Kenaf/Ramie Composite for Automotive Headliner
- 442 Downloads
An increasing industrial interest is applications of kenaf and ramie fiber nonwovens for making automotive interior trim parts because of their excellent strength and renewability. This paper presents a study on the manufacture and evaluation of the kenaf/ramie nonwoven composite for this automotive end use. Carding, needle-punching, and wet bonding were used to fabricate the composite. End-use performance of the composite, in terms of tensile strength, thermal conductivity, dynamic mechanical property, and bonding structure, was tested using a series of instruments in accordance with the ASTM methods. Bonding performance of the polyvinyl alcohol binder and acrylic copolymer binder was also compared. Research results revealed that the acrylic-copolymer bonded composite was significantly anisotropic in both tensile and bending deformation and the polyvinyl-alcohol bonded composite was significantly anisotropic only in bending deformation. For the acrylic-copolymer bonded composite, increase of padding times helped enhance tensile properties. The acrylic-copolymer bonded composite also exhibited a better performance in dynamic thermal mechanical deformation but indicated insignificant difference of thermal conductivity compared to the polyvinyl-alcohol bonded composite.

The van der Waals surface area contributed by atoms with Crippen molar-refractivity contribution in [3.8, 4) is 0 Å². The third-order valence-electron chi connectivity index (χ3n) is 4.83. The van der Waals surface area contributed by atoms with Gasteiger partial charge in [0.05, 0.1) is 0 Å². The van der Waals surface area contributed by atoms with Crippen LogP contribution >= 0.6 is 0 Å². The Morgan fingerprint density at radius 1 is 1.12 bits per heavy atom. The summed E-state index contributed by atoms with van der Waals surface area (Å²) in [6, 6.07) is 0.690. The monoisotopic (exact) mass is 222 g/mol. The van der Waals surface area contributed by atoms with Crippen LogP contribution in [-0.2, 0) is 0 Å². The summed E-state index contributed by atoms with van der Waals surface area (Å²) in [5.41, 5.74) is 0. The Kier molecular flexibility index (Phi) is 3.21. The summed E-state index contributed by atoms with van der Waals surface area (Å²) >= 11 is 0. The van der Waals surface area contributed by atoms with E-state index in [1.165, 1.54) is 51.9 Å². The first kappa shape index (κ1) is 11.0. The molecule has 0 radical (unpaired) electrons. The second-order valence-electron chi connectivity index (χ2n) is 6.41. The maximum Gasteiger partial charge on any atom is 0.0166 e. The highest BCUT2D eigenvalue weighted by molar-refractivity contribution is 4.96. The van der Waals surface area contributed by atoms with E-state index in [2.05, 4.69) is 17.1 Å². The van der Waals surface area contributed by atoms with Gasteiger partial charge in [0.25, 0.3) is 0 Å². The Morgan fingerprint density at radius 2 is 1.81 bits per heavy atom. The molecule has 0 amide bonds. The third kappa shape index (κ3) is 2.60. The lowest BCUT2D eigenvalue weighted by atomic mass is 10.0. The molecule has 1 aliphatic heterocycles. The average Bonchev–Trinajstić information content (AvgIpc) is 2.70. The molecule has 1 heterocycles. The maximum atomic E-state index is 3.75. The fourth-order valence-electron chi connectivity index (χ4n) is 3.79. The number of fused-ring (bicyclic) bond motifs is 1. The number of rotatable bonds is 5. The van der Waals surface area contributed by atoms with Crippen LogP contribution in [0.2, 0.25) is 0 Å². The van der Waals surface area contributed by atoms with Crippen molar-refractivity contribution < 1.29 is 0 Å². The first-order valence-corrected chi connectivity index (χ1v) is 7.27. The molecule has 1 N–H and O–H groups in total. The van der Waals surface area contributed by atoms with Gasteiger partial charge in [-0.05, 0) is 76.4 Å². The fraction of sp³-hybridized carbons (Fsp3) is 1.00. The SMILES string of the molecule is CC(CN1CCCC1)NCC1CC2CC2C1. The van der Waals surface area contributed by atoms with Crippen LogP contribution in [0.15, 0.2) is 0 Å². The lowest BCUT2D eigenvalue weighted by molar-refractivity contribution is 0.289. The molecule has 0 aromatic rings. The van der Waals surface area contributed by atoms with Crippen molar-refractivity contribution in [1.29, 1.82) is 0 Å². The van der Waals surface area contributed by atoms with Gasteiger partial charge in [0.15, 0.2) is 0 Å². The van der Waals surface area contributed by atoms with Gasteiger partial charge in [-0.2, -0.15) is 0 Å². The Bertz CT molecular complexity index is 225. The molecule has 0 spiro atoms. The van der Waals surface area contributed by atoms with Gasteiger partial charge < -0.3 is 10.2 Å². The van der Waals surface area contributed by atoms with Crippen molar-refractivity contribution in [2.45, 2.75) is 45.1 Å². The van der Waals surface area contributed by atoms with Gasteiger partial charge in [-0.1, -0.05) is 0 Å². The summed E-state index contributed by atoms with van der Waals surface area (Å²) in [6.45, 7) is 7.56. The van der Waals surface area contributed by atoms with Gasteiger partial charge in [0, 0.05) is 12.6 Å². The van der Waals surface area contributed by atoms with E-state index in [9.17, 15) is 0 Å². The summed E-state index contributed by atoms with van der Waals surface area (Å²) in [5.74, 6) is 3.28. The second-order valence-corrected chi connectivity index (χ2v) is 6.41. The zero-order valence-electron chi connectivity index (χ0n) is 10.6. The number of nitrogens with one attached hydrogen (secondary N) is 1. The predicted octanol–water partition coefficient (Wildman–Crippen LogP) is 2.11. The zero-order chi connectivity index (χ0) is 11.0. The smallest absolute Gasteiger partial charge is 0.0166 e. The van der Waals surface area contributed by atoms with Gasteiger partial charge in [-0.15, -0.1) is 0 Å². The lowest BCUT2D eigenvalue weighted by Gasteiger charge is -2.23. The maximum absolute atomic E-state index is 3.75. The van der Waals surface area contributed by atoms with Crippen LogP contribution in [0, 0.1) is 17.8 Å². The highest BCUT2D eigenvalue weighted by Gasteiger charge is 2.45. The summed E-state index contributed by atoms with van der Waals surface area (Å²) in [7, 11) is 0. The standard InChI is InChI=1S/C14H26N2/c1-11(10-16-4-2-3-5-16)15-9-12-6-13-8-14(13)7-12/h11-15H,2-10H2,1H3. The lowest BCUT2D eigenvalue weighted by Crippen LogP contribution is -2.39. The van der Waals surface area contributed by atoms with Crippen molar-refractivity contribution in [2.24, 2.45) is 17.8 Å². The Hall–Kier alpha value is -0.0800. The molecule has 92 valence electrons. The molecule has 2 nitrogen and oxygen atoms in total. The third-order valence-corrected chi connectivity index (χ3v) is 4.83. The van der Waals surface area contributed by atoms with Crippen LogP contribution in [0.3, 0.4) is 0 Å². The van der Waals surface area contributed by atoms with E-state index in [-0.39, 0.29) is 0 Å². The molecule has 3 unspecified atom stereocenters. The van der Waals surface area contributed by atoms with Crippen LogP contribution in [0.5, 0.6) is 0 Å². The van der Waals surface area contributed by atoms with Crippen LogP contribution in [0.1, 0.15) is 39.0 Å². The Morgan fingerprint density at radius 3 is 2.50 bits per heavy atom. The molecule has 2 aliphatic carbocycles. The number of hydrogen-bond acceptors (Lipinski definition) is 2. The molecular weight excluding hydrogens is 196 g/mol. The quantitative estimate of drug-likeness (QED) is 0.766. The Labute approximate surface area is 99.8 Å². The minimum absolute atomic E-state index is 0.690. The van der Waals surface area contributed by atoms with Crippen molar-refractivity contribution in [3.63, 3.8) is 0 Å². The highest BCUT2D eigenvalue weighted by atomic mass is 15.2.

KeywordsKenaf ramie nonwoven composite automotive headliner mechanical and thermal properties
Unable to display preview. Download preview PDF.
- 1.NASA (2003) NASA Tech Briefs, January 2003, pp. 22, 24Google Scholar
- 2.P. Kemper and G. Hobi (2003) Adhesives & Sealants Industry, March 2003, pp. 22–24Google Scholar
- 3.D. H. Mueller, A. Krobjilowski, and J. Muessig (2001) in Proceedings of Beltwide Cotton Conferences, National Cotton Council of America, Memphis, TN, pp. 689–696Google Scholar
- 4.D. H. Muller and D. D. Stryjewski (2001) in Proceedings of Beltwide Cotton Conferences, National Cotton Council of America, Memphis, TN, pp. 714–717Google Scholar
- 5.ASTM1998Annual Book of ASTM Standards, Vols. 07.01 and 07.02American Society for Testing and MaterialsPhiladelphia, PAGoogle Scholar
- 6.Y. Chen (2001) in Proceedings of IFAI Expo 2001 Textile Technology Forum, The Textile Institute and Industrial Fabrics Association International, Nashville, TNGoogle Scholar
- 7.SAS Institute Inc.1990SAS/STAT User’s Guide, Version 6, Vols. 1 and 2, 4th EdSAS Institute Inc.Cary, NCGoogle Scholar